But … the original Closseum was for the history of British Jazz-Rock much more important …


Don Airey (keyboards, clavinet)
Jon Hiseman (drums, percussion)
Gary Moore (guitar, vocals)
John Mole (bass)

01. Put It This Way (Moore) 4.56
02. All Skin And Bone (Moore/Hiseman) 3.47
03. Rivers (Moore/Hiseman) 5.51
04. The Scorch (Moore) 6.03
05. Lament (Traditional) 4.40
06. Desperado (Moore/Hiseman) 6.00
07. Am I (Airey) 4.17
08. Intergalactic Strut (Airey) 5.58




Colosseum II – British Savage (live 1977)

FrontCover1Gary Moore (1952-2011) is probably better known as a blues rock guitarist, both as a member of Thin Lizzy and as a solo artiste. Between 1974 and 1978, Moore was a member of the jazz-rock group, Colosseum II, which also featured Don Airey (keyboards), John Hiseman (drums) and John Mole (bass).

For a number of fans, Colosseum II’s Electric Savage (1977) remains essential listening. El Kabong posted the following at “Everybody’s got that one album that took the blinkers off them; the one that damn near killed you on first listen with the excitement of whole new vistas opening up. In my case, that was this record, almost 25 years ago. I’d been into heavy rock for a few years when I bought this album, by a band whose name I’d never seen before. Needless to say, it blew me away with its instrumental fury and virtuoso playing… it sounded as though Colosseum II (Jon Hiseman, Don Airey, John Mole and Gary Moore) wrote and recorded these tracks specifically to please ME. Not quite jazz/rock. Much more like rock/jazz, driving and heavy but layered, intricate and absorbing in its (at the time) complexity.”

GaryMooreGary Moore, 1977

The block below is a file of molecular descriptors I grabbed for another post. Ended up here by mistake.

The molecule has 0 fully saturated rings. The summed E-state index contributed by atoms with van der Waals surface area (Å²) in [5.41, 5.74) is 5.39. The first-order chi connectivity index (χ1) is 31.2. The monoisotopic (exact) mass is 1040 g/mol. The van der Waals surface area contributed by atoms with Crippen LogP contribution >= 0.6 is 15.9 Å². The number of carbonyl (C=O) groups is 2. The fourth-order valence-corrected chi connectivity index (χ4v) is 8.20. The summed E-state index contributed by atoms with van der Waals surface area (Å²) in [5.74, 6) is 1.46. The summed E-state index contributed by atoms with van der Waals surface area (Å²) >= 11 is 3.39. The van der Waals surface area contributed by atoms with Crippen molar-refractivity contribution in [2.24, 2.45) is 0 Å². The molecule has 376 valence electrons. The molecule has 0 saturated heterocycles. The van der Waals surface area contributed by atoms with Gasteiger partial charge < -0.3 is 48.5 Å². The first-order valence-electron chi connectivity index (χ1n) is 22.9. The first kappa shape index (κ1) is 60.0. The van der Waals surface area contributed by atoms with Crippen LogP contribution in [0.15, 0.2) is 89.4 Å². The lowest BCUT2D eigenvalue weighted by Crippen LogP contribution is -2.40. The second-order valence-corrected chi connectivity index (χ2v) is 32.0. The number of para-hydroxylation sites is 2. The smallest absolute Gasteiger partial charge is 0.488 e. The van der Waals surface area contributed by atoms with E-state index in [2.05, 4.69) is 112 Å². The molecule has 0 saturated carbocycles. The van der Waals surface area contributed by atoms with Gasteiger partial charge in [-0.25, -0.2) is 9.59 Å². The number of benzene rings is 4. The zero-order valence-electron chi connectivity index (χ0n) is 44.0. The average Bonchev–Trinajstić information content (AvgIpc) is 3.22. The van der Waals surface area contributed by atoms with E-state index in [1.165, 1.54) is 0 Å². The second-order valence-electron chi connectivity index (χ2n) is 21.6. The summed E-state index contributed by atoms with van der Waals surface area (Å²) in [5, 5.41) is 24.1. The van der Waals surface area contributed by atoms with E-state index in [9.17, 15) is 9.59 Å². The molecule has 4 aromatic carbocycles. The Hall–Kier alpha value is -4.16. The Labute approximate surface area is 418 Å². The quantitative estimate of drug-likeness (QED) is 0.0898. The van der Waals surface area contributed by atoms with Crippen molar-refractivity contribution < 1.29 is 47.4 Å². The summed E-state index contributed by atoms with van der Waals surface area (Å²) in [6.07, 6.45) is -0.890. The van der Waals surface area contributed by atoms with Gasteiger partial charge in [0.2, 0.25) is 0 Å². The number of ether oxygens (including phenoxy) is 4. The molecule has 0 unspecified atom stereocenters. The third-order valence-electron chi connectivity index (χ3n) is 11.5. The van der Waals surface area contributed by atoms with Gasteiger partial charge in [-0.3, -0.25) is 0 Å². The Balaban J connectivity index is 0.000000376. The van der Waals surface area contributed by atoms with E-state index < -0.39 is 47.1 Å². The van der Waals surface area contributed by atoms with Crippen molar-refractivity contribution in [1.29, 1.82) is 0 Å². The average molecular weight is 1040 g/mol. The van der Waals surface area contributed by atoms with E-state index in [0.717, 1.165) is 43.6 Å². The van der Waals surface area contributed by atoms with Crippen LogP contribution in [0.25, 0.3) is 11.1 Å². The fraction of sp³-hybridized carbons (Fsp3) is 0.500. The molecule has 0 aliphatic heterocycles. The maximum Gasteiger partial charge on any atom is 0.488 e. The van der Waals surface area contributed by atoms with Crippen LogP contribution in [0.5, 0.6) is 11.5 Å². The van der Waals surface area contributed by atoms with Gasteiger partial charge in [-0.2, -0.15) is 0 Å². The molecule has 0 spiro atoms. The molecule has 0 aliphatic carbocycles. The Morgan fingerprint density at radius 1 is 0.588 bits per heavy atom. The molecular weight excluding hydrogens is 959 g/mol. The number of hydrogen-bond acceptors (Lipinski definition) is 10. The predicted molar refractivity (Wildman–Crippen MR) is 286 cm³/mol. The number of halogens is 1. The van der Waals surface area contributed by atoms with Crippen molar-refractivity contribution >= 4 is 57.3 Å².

snobb, at, commented: “Two musicians are real heroes there – guitarist Gary Moore and keyboard player Don Airey. Never before (in Thin Lizzy) or after (in his blues-rock or pop-rock works) has Gary Moore’s guitar sounded so fast and technical! Airey’s organ passages are great as well, but really the two are a great team… To be honest, on this Colosseum album they are really much more jazz-rockíng than you can expect. But the problem is they are not jazz fusion musicians at all!”

In other words: This is high energy Jazz-Fusion-Rock from the Seventies … enjoy this trip in this century !

Recorded live at Maida Vale Studio 4, London; August 15, 1977
Recorded live in Cologne, Germany, October 29, 1977
Excellent soundboard.


Don Airey (keyboards)
John Hiseman (drums)
John Mole (bass)
Gary Moore (guitar, vocals)



BBC Session (John Peel Show – Maida Vale Studio 4, London; August 15, 1977):
01. Put It This Way (Moore/Hiseman) 4.56
02. Intergalactic Strut (Airey) 5.21
03. The Lament (Traditional) 6.53
04. The Inquisition (Moore/Hiseman) 5.21

Cologne, Germany; October 29, 1977:
05. War Dance (Airey) 5.26
06. The Inquisition (Moore/Hiseman) 8.26
07. Trilogy – Star Maiden/Mysterioso/Quasar (Mole/Airey) 10.50
08. The Lament (Traditional) 7.20
09. Desperado (Moore/Hiseman) 6.56
10. Intergalactic Strut (Airey) 5.27
11. Fighting Talk (Moore/Hiseman) 2.31



John Mole